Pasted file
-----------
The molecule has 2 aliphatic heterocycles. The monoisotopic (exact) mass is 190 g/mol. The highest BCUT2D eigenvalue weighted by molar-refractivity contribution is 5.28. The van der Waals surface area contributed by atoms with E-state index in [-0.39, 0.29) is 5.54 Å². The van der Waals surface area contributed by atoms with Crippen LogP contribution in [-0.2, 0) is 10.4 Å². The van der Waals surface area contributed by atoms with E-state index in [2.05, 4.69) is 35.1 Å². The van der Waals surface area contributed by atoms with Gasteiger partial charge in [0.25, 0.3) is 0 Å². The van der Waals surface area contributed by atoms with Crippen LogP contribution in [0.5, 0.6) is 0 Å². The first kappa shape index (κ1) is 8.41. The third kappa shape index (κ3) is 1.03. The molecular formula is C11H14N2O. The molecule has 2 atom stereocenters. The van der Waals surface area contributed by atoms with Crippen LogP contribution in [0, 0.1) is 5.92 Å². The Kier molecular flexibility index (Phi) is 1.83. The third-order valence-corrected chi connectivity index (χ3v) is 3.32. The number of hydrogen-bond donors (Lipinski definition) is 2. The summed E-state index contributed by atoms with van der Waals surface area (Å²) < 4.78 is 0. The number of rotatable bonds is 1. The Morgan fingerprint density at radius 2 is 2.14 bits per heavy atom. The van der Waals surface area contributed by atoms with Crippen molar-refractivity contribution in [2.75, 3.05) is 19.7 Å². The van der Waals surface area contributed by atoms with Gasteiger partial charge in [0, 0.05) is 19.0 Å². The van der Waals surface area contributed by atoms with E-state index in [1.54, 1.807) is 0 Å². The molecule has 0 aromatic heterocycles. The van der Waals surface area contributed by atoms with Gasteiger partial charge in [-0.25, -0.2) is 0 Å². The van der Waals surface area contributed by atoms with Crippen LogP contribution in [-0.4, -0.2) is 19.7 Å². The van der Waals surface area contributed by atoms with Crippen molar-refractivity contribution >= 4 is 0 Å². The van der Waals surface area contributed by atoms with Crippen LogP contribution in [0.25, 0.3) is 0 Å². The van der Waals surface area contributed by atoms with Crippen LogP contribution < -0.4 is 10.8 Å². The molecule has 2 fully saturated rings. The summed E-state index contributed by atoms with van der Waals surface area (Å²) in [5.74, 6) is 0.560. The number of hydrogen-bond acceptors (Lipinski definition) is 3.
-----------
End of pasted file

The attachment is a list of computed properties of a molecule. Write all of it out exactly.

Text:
The molecule has 2 aliphatic heterocycles. The monoisotopic (exact) mass is 190 g/mol. The highest BCUT2D eigenvalue weighted by molar-refractivity contribution is 5.28. The van der Waals surface area contributed by atoms with E-state index in [-0.39, 0.29) is 5.54 Å². The van der Waals surface area contributed by atoms with Crippen LogP contribution in [-0.2, 0) is 10.4 Å². The van der Waals surface area contributed by atoms with E-state index in [2.05, 4.69) is 35.1 Å². The van der Waals surface area contributed by atoms with Gasteiger partial charge in [0.25, 0.3) is 0 Å². The van der Waals surface area contributed by atoms with Crippen LogP contribution in [0.5, 0.6) is 0 Å². The first kappa shape index (κ1) is 8.41. The third kappa shape index (κ3) is 1.03. The molecular formula is C11H14N2O. The molecule has 2 atom stereocenters. The van der Waals surface area contributed by atoms with Crippen LogP contribution in [0, 0.1) is 5.92 Å². The Kier molecular flexibility index (Phi) is 1.83. The third-order valence-corrected chi connectivity index (χ3v) is 3.32. The number of hydrogen-bond donors (Lipinski definition) is 2. The summed E-state index contributed by atoms with van der Waals surface area (Å²) < 4.78 is 0. The number of rotatable bonds is 1. The Morgan fingerprint density at radius 2 is 2.14 bits per heavy atom. The van der Waals surface area contributed by atoms with Crippen molar-refractivity contribution in [2.75, 3.05) is 19.7 Å². The van der Waals surface area contributed by atoms with Gasteiger partial charge in [0, 0.05) is 19.0 Å². The van der Waals surface area contributed by atoms with E-state index in [1.54, 1.807) is 0 Å². The molecule has 0 aromatic heterocycles. The van der Waals surface area contributed by atoms with Gasteiger partial charge in [-0.25, -0.2) is 0 Å². The van der Waals surface area contributed by atoms with Crippen LogP contribution in [-0.4, -0.2) is 19.7 Å². The van der Waals surface area contributed by atoms with Crippen molar-refractivity contribution >= 4 is 0 Å². The van der Waals surface area contributed by atoms with Crippen LogP contribution in [0.25, 0.3) is 0 Å². The van der Waals surface area contributed by atoms with Crippen LogP contribution < -0.4 is 10.8 Å². The molecule has 2 fully saturated rings. The summed E-state index contributed by atoms with van der Waals surface area (Å²) in [5.74, 6) is 0.560. The number of hydrogen-bond acceptors (Lipinski definition) is 3.